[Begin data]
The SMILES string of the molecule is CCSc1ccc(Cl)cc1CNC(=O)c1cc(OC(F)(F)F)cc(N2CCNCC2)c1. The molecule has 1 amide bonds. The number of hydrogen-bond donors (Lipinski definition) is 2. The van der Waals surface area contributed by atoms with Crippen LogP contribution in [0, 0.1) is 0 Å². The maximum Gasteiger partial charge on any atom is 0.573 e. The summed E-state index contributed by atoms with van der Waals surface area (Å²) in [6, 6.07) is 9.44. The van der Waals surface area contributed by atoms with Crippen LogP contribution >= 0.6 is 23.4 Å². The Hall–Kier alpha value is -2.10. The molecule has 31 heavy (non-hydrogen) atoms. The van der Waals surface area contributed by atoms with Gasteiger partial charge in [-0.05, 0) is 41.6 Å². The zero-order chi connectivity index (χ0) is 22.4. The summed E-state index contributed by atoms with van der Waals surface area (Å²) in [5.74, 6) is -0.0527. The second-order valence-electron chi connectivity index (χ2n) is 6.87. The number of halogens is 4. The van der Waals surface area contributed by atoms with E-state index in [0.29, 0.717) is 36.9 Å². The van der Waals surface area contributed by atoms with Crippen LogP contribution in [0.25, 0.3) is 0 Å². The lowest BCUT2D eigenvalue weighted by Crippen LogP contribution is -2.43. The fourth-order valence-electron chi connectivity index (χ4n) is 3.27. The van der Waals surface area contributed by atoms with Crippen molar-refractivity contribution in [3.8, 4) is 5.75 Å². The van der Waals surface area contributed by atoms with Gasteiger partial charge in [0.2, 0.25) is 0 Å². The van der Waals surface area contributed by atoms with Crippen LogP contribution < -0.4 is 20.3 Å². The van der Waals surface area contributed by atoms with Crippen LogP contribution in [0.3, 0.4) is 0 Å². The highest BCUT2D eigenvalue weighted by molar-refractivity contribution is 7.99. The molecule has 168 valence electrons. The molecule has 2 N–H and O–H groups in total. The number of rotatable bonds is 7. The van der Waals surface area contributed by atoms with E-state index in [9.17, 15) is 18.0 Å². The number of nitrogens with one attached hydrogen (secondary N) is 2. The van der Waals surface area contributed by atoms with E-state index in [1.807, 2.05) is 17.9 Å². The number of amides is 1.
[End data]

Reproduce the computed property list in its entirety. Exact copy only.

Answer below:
The SMILES string of the molecule is CCSc1ccc(Cl)cc1CNC(=O)c1cc(OC(F)(F)F)cc(N2CCNCC2)c1. The molecule has 1 amide bonds. The number of hydrogen-bond donors (Lipinski definition) is 2. The van der Waals surface area contributed by atoms with Crippen LogP contribution in [0, 0.1) is 0 Å². The maximum Gasteiger partial charge on any atom is 0.573 e. The summed E-state index contributed by atoms with van der Waals surface area (Å²) in [6, 6.07) is 9.44. The van der Waals surface area contributed by atoms with Crippen LogP contribution >= 0.6 is 23.4 Å². The Hall–Kier alpha value is -2.10. The molecule has 31 heavy (non-hydrogen) atoms. The van der Waals surface area contributed by atoms with Gasteiger partial charge in [-0.05, 0) is 41.6 Å². The zero-order chi connectivity index (χ0) is 22.4. The summed E-state index contributed by atoms with van der Waals surface area (Å²) in [5.74, 6) is -0.0527. The second-order valence-electron chi connectivity index (χ2n) is 6.87. The number of halogens is 4. The van der Waals surface area contributed by atoms with E-state index in [0.29, 0.717) is 36.9 Å². The van der Waals surface area contributed by atoms with Crippen LogP contribution in [0.25, 0.3) is 0 Å². The lowest BCUT2D eigenvalue weighted by Crippen LogP contribution is -2.43. The fourth-order valence-electron chi connectivity index (χ4n) is 3.27. The van der Waals surface area contributed by atoms with Crippen molar-refractivity contribution in [3.8, 4) is 5.75 Å². The van der Waals surface area contributed by atoms with Gasteiger partial charge in [0.2, 0.25) is 0 Å². The van der Waals surface area contributed by atoms with Crippen LogP contribution < -0.4 is 20.3 Å². The van der Waals surface area contributed by atoms with Crippen LogP contribution in [0.3, 0.4) is 0 Å². The highest BCUT2D eigenvalue weighted by molar-refractivity contribution is 7.99. The molecule has 168 valence electrons. The molecule has 2 N–H and O–H groups in total. The number of rotatable bonds is 7. The van der Waals surface area contributed by atoms with E-state index in [9.17, 15) is 18.0 Å². The number of nitrogens with one attached hydrogen (secondary N) is 2. The van der Waals surface area contributed by atoms with E-state index in [1.807, 2.05) is 17.9 Å². The number of amides is 1.